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What to Expect When Volunteering at Your Animal Shelter

10 Feb

puppy drinkingDo you love animals? Are you looking for a way to give something back? You might enjoy volunteering at your local animal shelter. During the cold winter months they fill up with animals and their volunteers tend to decrease. It’s the perfect time for you to get started. Here’s what to expect.

#1 Training

Regardless of the type of volunteer work you’re going to be doing at your local animal shelter, chances are you’ll have to participate in some type of training. This training is important because it helps protect both you and the animals in your care. For example, if you’re going to be taking care of small rodents like bunnies and guinea pigs, you’ll need to know how to handle them so they don’t get injured.

#2 Commitment

Most animal shelters require a weekly commitment from their volunteers. This helps them best manage their staff and make sure that all animals receive the proper care. If you cannot commit to volunteering an hour or two each week, it may not be the right opportunity for you.

#3 Choices

There are so many ways you can volunteer at your local animal shelter. Here are some of the myriad of opportunities:

  • Dog walker – Help dogs get their daily exercise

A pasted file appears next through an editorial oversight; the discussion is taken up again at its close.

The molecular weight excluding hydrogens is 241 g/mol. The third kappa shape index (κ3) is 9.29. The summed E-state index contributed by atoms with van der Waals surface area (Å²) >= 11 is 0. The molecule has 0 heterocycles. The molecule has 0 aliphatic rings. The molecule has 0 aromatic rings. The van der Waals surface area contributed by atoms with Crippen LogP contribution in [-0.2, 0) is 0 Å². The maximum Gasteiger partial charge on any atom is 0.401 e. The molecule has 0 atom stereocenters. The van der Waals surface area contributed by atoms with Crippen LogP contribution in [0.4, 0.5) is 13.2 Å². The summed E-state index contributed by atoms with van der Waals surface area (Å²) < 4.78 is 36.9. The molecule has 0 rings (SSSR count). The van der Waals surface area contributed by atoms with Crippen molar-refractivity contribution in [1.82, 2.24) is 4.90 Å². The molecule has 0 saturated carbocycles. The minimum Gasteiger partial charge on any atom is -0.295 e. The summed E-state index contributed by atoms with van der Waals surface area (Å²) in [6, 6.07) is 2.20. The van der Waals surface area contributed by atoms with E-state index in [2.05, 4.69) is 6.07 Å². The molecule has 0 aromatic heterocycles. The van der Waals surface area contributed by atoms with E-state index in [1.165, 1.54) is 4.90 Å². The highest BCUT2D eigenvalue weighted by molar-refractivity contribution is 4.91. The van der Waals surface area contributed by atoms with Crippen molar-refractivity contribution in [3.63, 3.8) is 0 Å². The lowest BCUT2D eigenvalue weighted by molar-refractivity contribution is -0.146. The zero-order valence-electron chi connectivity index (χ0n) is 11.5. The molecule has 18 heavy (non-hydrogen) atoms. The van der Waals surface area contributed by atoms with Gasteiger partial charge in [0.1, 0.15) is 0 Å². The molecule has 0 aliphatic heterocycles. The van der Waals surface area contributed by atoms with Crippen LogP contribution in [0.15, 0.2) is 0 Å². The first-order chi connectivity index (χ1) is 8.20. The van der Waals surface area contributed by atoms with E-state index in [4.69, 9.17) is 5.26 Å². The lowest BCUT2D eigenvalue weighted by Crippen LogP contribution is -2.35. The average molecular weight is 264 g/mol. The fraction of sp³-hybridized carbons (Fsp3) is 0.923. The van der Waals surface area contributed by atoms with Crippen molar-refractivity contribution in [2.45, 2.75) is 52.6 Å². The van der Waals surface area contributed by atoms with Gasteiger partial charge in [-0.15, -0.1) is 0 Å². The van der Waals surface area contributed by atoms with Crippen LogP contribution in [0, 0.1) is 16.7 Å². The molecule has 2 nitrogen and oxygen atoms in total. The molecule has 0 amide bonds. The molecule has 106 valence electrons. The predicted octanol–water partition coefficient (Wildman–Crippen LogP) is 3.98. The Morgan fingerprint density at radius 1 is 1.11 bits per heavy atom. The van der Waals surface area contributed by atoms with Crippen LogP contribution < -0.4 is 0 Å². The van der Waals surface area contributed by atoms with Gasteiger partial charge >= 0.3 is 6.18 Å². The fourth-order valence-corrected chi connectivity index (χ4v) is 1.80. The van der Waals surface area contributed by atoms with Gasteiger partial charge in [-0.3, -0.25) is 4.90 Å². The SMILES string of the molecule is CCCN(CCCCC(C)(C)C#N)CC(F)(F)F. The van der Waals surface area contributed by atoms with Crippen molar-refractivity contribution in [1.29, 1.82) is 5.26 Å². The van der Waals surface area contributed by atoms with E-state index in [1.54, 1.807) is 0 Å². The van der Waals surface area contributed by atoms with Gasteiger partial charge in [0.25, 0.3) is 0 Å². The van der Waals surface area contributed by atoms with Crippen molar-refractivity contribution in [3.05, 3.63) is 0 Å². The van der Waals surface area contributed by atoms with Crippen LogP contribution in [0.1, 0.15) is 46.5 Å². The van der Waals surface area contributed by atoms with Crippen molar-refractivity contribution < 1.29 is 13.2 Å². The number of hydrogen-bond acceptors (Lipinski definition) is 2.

• Cat handler – Play with and interact with cats so they’re properly socialized
  • Dog coach/trainer – Work with the dogs to help increase their adoptability
  • Bunny/small animal handler – Work with the small animals to help socialize them
  • Groomer – Help the animals feel more comfortable and more presentable by grooming them
  • Adoption assistant – Help people and families find the best match for them
  • Foster parent – Care for pets in your home and help train and socialize them making them better candidates for adoption
  • Fundraising/behind the scenes – You don’t have to work directly with animals to make a difference. You can volunteer your services and help manage your local animal shelter. Help with fundraising events, staff training, volunteer recruiting and more.

#4 Be Prepared to Get Your Hands Dirty

Working with animals is a dirty job. You may be asked to clean cages and you’ll most certainly come home covered in pet hair. If you have allergies or issues with getting dirty, you may prefer to help in a more administrative capacity. Don’t worry, all volunteers are appreciated. In fact, because so many people want to work with the animals, the administrative responsibilities often get overlooked by volunteers.

#5 What’s Next?

Your local animal shelter likely has volunteer information right on their website. Visit their site and learn what you need to do to get started. If there’s no information, simply pick up the phone or drop in and see how you can help.

 
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Posted by on February 10, 2013 in Living with your dog

 

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